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New Jersey Freshwater Fishing Report 9-12-18

<b>NEW YORK</b>

<b>Salmon River</b>

The year’s first two substantial runs of salmon shot up the river the past two days, said Jay Peck from <b>Jay Peck Guide Service</b>. He’d see how the migration unfolds the rest of the week. The river, running at 335 cubic feet per second, became cooler, and was 63 degrees Tuesday morning. That’s probably why the fish, mostly Chinooks or kings, a few, not many, Cohos, came in. That day was warm, so the water warmed to the high 60s later in the day. That ended the migration for the day, and this was all normal. Jags of salmon will probably swim up in mornings in the cooler water for now, and the migration will probably build steadily. Jay’s trips caught salmon on black-and-olive wooly buggers in size 4 the first day and black-and-silver buggers in size 6 the second. The different colors and sizes probably had to do with the places fished. The flies were allowed to sink deep, and the salmon bit when the flies just began to swing. A little rain fell in the past week, and that helped the river’s level okay. If 3 or 4 inches of rain falls in remnants of the coming hurricane, that could be a game-changer, a positive one. Jay specializes in fly-fishing and catch-and-release, and books trips that fish with conventional tackle with his other guides.


Capt. Dave Vollenweider from <b>Live to Fish Guide Service</b> from Montvale, the New Jersey freshwater fishing guide, was telling clients to wait a moment to fish until water cools, he said. This week’s stormy weather might do the job. In the meantime, he spent a few days fishing for striped bass at the Cape Cod Canal on his first-ever trip there. The angling was slow for everybody on those days, and that happens. The fishing lit up the previous two mornings, anglers said. It was one of those, you should have been here yesterday, he said. He caught one small striper, and saw photos of 50- and 60-pounders from the canal. Big stripers can be angled from shore there. Dave saw a few small bonito caught, and saw peanut bunker leap onto shore that bonito apparently chased. The canal reportedly fished well in July for stripers. August through now can also fish well for them, and the bass migrate away by late October. Many anglers fished Polaris poppers. They were trying to imitate mackerel that the stripers forage on. Some anglers fished Al Gag’s Whip-It Fish. The canal, a 4-hour drive from Jersey for Dave, is as deep as 32 feet, and the current cranks. Dave saw big ships sail passed. He had 150 yards of braid on his reel, but a tackle shop got him to put 300 yards on, saying he’d need that if a big striper bites and peels off line in the current. Walking down the rocks to the canal was slippery and took care.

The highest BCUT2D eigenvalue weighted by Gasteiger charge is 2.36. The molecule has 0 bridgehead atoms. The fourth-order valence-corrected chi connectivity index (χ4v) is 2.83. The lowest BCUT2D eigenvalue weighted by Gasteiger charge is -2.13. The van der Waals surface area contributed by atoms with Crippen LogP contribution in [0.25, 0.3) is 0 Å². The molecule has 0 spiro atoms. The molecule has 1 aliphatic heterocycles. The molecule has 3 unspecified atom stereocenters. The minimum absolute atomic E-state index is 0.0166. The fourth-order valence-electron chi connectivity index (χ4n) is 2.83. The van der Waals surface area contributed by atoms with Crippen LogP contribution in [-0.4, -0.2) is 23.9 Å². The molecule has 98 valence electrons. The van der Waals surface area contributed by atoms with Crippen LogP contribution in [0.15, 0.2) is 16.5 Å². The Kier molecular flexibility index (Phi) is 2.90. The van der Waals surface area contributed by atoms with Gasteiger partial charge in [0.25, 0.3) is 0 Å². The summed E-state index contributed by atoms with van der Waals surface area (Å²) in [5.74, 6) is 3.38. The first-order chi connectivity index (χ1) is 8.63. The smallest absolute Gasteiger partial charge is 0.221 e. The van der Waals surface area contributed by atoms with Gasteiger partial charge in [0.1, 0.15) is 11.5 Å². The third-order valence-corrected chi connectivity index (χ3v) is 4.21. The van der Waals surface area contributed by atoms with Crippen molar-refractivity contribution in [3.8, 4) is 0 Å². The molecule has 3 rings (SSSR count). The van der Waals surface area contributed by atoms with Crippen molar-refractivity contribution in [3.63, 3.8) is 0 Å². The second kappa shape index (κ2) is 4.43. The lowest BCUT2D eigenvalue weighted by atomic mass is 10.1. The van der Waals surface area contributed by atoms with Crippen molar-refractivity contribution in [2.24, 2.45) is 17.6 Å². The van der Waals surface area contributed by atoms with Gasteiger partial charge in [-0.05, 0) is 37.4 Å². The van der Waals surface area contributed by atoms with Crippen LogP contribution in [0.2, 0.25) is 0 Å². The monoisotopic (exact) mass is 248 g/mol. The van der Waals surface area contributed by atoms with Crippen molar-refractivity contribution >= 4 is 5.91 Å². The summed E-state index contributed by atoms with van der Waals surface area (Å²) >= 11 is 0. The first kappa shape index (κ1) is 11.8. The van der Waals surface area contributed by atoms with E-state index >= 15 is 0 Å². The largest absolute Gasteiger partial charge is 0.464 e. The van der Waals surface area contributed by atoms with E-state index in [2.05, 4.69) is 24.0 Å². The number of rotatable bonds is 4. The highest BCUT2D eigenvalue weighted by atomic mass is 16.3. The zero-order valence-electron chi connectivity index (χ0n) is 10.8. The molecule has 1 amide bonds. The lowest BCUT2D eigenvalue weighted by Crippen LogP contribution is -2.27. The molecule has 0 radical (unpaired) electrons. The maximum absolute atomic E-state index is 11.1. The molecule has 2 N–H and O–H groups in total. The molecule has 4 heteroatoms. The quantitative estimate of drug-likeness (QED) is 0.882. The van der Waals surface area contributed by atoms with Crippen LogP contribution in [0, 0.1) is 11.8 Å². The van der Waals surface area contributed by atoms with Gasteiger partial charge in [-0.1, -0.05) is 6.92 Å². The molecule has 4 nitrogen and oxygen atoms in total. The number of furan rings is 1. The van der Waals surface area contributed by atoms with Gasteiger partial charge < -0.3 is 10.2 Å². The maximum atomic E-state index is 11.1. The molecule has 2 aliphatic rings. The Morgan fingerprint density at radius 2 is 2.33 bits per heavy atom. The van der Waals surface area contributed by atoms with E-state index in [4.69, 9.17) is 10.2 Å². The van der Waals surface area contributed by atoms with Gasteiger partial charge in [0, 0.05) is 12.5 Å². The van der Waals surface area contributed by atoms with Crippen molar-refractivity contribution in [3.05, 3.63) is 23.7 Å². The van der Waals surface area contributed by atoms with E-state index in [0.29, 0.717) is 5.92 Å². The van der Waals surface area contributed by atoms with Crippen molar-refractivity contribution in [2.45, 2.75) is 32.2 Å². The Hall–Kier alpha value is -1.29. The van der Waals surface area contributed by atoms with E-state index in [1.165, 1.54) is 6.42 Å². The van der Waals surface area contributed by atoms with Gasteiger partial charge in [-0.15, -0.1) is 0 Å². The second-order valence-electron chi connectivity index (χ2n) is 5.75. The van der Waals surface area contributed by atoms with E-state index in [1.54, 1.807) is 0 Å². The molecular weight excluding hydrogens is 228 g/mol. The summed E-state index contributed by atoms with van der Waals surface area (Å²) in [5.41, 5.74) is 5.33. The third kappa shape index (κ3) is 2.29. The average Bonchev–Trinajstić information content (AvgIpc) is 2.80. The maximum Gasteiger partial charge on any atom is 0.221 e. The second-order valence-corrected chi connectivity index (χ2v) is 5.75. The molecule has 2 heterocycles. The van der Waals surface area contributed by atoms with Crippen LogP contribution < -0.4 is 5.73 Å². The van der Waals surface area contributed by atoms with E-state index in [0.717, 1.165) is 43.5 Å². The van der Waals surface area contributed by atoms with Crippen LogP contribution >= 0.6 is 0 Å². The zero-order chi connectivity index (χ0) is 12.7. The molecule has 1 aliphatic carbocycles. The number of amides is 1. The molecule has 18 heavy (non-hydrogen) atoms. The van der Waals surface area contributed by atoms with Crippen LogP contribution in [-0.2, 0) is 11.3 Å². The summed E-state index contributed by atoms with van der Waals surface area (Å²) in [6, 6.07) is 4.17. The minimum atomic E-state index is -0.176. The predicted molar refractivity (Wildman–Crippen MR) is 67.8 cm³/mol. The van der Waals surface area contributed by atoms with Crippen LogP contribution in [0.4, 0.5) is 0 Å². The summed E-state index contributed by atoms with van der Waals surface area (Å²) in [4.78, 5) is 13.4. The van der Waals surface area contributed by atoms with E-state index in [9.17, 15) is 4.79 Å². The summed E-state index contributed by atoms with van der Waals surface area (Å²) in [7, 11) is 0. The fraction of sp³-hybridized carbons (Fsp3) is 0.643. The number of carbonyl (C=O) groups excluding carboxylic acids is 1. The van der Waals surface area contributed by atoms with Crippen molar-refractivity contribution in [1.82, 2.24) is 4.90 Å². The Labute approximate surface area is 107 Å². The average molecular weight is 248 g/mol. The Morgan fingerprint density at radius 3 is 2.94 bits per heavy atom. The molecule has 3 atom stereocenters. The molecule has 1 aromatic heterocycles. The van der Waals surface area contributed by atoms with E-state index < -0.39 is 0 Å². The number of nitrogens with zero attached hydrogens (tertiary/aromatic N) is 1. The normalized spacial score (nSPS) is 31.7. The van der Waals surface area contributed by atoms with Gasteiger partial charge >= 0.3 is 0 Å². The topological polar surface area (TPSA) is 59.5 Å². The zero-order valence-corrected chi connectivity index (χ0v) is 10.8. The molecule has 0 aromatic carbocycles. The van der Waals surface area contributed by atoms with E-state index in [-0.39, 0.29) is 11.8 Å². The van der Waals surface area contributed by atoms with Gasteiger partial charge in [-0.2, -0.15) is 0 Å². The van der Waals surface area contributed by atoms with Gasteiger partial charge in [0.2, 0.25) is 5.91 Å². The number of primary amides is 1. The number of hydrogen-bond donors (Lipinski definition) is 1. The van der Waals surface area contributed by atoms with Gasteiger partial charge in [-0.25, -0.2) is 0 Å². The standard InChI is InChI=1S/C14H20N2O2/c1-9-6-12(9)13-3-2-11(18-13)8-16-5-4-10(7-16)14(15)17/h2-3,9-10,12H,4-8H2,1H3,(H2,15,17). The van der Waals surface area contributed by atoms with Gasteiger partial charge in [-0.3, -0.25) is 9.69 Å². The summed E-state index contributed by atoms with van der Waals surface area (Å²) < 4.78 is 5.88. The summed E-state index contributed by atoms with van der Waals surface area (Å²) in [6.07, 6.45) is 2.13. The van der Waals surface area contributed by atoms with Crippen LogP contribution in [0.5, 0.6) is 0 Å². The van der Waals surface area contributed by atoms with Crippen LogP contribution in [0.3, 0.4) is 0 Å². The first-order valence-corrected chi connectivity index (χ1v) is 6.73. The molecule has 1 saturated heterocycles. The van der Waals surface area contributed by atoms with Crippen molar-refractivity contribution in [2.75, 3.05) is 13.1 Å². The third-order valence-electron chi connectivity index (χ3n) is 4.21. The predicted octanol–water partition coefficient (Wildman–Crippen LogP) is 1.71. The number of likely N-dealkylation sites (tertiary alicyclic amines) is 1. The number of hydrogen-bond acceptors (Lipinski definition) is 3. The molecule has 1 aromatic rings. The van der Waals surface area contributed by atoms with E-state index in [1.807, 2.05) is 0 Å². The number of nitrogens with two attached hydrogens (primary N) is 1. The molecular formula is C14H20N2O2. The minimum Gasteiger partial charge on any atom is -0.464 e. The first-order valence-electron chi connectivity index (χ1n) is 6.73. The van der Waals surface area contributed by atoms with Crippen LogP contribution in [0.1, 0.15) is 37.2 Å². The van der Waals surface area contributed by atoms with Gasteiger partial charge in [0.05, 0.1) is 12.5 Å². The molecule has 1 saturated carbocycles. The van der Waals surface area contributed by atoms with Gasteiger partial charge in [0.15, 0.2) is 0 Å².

One customer banked a landlocked salmon from Lake Aeroflex from shore this week on a spoon, said Don from <b>Ramsey Outdoor</b> in Succasunna. The angler seemed thrilled because reaching deep-enough water usually made catching one difficult from shore. Customers seemed to be gearing up for largemouth bass fishing at lakes, expecting the fishing to improve in cooling water. Kids who stop at the shop seemed to begin catching largemouths better than before at local lakes and ponds. The water seemed somewhat cooler already. They bought nightcrawlers, garden worms and Rapala plugs. Another angler showed a photo of a huge, 10-pound rainbow trout that the customer nailed from Musconetcong River on a spinner. Not a lot of news rolled in, because of the long stretch of stormy weather. Saltwater anglers complained that the storm prevented fishing.

Finally, the lake became cooler because of rain, and lots of good catches began to be made, Laurie from <b>Dow’s Boat Rentals</b> in Lake Hopatcong wrote in an email. Hybrid striped bass 4 to 6 pounds began to bite chicken livers off Chestnut Point. But livelined herring also hooked them. Jim Welsh weighed-in a 9-pound 4-ounce hybrid and also caught several walleyes 3 to 4 pounds and many crappies, catfish and white perch. Lou Marcucci reeled in a 6-pound 2-ounce walleye and also tugged up a mix of species. Jack Dziduch hung a 4-pound 8-ounce smallmouth bass from shallow water on a Rapala Rippin’ Rap. The lake will begin to be lowered late this month for dock repairs, but the store’s rental boats will be available until November sometime.

Weather was rough, and anglers were also concerned about the impending weather, said Cheryl from <b>Fairfield Fishing Tackle</b> in Pine Brook. The weather until now was from remnants of the tropical storm, and the impending weather is from the hurricane forecast to slam the East Coast farther south. Not a lot of fishing happened during all of this. But Passaic River near the store currently ran at a normal level, after high water previously. Anglers on the river last week tied into smallmouth bass, largemouth bass and catfish. One lit into a small northern pike on the river, and anglers are anticipating the pike fishing picking up soon.

News was scarce from South Jersey. One store was apparently closed in the rough weather. Phone calls for reports were unanswered. Another shop gave no reply to an email asking for a report, and that seemed because of weather. And so on. Another was jammed with business from bow hunters. Still, not a lot of anglers probably fished because of thunderstorms and wind. This stretch of weather could cool the season and improve fishing after sometimes oppressive heat previously.

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